Most US consumers would lost trust in a business that had incorrect or inconsistent contact details online, reports BrightLocal. And the problem appears to be quite extensive: 71% of the survey’s respondents reported having felt the effect of inaccuracies found online, such as having called a wrong phone number or arrived at a location when it was closed.
Google shows an average of only 8.5 organic results on the first page of its US mobile searches, and just 8.7 on desktop searches.
Social media tops other priorities when it comes to SEO services in 2018. One-fifth of respondents named social media marketing their top SEO service-related priority, ahead of on-site optimization (16%) and creating content to earn links (15%).
Reviews continue to be extremely important, as 94% of respondents use the internet multiple times a year to find local businesses, and the majority are more likely to use a business based on positive reviews.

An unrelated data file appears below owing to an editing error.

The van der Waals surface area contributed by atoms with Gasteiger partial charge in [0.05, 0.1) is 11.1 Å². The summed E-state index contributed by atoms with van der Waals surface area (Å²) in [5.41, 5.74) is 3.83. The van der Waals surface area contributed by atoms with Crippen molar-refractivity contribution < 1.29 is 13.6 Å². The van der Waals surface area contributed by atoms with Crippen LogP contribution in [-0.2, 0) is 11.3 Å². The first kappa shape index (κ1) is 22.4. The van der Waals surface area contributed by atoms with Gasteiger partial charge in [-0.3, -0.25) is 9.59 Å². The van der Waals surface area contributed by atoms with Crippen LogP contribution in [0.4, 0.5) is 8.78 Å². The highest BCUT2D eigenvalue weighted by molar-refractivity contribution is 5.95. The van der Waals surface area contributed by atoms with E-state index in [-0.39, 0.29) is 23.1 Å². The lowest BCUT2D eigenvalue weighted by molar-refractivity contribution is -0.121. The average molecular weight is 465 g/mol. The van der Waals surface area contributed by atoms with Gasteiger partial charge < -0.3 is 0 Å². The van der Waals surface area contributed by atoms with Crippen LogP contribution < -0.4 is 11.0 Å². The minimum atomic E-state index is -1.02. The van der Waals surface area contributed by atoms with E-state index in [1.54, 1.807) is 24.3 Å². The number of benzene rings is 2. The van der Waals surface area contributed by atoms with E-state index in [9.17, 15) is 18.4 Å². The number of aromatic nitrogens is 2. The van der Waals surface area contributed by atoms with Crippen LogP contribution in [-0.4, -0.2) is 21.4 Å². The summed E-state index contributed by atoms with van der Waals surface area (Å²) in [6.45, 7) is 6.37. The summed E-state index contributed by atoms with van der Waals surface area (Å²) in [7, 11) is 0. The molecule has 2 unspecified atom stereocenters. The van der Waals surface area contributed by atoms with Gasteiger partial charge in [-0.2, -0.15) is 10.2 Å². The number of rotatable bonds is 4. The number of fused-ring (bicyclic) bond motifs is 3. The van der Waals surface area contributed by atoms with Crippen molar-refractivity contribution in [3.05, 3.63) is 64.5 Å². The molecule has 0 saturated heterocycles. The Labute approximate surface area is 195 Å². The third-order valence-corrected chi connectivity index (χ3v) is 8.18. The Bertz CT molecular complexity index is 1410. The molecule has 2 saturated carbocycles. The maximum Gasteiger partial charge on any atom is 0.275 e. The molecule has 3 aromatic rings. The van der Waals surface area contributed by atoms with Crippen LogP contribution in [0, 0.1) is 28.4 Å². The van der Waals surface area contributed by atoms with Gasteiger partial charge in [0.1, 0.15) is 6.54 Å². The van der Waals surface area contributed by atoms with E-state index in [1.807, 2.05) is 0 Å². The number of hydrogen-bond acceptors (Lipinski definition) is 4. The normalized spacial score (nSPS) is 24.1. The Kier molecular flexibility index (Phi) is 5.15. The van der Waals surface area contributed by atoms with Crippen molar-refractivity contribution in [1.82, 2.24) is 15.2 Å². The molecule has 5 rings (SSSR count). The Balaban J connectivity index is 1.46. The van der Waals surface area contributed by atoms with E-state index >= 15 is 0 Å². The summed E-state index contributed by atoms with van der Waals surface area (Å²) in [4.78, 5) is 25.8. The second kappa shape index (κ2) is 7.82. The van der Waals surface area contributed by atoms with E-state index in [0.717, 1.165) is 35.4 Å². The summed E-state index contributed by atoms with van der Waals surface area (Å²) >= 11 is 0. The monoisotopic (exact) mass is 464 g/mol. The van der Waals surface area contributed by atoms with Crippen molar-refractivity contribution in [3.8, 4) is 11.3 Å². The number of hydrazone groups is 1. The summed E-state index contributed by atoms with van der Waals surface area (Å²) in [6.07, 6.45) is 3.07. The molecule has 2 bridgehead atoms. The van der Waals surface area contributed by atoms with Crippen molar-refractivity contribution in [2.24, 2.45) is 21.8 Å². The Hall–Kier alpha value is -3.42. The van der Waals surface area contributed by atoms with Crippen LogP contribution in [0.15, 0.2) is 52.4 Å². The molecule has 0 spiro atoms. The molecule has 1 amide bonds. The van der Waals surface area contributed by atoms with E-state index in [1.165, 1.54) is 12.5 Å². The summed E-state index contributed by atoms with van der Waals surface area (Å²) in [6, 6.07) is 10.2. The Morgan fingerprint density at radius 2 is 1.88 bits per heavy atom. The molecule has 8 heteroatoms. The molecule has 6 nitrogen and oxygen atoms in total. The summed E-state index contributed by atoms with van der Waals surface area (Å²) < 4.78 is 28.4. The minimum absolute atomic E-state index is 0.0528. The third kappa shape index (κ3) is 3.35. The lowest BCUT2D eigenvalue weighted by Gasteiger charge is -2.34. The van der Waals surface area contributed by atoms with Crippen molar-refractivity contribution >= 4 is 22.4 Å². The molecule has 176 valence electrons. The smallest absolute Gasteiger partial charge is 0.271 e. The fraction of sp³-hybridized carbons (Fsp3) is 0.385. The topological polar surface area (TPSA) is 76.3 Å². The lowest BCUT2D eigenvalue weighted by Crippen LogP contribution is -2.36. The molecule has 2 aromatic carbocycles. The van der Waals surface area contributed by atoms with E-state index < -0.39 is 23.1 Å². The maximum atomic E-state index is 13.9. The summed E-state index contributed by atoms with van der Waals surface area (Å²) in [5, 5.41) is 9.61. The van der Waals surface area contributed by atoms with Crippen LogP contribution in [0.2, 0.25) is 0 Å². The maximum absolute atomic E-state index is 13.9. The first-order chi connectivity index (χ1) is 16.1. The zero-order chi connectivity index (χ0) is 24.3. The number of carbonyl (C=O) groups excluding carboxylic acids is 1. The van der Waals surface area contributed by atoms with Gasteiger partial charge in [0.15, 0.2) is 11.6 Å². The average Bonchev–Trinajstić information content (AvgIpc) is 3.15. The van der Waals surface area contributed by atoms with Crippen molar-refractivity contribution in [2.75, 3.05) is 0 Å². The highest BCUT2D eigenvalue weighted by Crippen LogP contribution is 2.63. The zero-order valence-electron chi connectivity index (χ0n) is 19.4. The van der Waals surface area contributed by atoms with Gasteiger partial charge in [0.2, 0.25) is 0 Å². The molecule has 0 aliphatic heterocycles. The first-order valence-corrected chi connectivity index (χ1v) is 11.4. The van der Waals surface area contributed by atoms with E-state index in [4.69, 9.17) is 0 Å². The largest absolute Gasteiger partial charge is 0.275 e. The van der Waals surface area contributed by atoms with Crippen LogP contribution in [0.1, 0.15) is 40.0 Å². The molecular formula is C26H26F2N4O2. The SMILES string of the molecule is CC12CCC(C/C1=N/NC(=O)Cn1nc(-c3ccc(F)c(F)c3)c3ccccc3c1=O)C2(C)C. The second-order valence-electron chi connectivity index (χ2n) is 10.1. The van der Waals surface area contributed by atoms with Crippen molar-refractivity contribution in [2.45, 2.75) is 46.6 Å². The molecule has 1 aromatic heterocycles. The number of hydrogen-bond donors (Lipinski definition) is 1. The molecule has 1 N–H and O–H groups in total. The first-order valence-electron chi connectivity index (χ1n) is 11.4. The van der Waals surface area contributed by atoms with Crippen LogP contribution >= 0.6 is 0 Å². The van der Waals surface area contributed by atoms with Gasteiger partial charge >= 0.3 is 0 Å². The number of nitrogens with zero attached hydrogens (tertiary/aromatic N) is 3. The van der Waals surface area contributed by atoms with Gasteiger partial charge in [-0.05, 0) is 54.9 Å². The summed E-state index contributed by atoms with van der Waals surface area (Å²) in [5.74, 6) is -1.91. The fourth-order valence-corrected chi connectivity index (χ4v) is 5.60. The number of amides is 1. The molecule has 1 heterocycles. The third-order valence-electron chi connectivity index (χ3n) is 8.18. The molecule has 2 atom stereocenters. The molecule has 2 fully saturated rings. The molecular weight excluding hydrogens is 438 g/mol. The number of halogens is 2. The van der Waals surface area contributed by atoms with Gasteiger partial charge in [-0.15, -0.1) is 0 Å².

This infographic details Google’s major algorithm updates from 2003 to 2015, complete with dates and an explanation of the update.
Local search has gone mobile, and recent research indicates that it’s critical for local businesses to have their mobile presence up to par.
This year’s Local Search Association Local Media Tracking Study gauged how consumers use different media channels based on business category.
BIA/Kelsey reported that there would be 81.8 billion US local search queries conducted via mobile in 2015, up 23.0% over 2014.
Roughly 8 in 10 B2B marketers from around the world (but primarily in North America) say that their content marketing and SEO efforts are at least somewhat integrated.
Smart phone searchers were slightly more likely to use their phones to look for local information at home than when they were on the go.